Finland’s customs agency has been struggling with what to do with a bitcoin (BTC) horde that fears might end up being sold off in the hands of criminals.
Finnish customs, known locally as Tulli, has been trying for several years to unload a total of 1,666 bitcoin, even drawing up a plan for a public auction of digital coins in September 2018. But officials are concerned that a sale would attract the wrong sort of attention and could even jeopardize the agency’s own security.
Finnish Customs Under The Risk Of Money Laundering
Tulli Director Pekka Pylkkanen told local media: “From our point of view, the problems are specifically related to the risk of money laundering. The buyers of (cryptocurrency) rarely use them for normal endeavors.”
In September 2016, Tulli confiscated the bitcoin find after a successful bust from an online dark market. Bitcoin traded at about $570 at the time, which meant the 1,666 BTC was worth about $950,000. It’s worth closer to $15 million with prices now just under $9,20.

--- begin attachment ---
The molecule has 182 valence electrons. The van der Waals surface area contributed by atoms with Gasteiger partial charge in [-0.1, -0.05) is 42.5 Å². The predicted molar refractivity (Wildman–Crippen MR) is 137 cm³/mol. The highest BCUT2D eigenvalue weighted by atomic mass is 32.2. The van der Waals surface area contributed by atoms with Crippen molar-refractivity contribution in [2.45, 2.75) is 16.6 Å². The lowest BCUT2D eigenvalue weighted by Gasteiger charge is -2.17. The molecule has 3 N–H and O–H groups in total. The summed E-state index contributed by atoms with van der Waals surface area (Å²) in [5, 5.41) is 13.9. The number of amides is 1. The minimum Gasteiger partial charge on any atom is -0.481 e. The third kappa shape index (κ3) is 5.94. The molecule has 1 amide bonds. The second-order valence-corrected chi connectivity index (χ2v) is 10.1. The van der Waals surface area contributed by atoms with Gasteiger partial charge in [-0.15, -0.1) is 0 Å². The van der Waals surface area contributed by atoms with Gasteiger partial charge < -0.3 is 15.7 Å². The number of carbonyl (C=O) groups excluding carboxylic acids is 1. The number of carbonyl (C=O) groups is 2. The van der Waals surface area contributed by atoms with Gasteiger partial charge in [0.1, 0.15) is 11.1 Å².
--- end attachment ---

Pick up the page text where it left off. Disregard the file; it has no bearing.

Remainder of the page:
At the all-time peak of Bitcoin near $20,000 in December 2017, the cache would have valued nearly $33 million.
Tulli is not the only government authority that has to decide what to do with confiscated bitcoin, usually with many times greater dollar-values than when they were first seized. The U.S. government, which has seized bitcoin worth hundreds of millions of dollars over the years, has hosted several online auctions for confiscated bitcoin.
In early 2019, Bitcoin confiscated by the Belgian authorities was sold to an online auction house. A year later, U.K. Police used the same auctioneer to sell cryptocurrency worth more than $290,000 from a teenage hacker who had seized it.
In 2018, the Finnish government barred customs officials from attempting to sell seized bitcoin on exchanges or trading platforms, instead ordering the agency to hold any digital assets confiscated in a secure cold storage.
Pylkkanen’s claim that the numbers don’t support most crypto holders using them for illicit purposes. A November report from blockchain analytics firm Elliptic suggested that $829 million be linked to the dark web in bitcoin, just 0.5 percent of all transactions.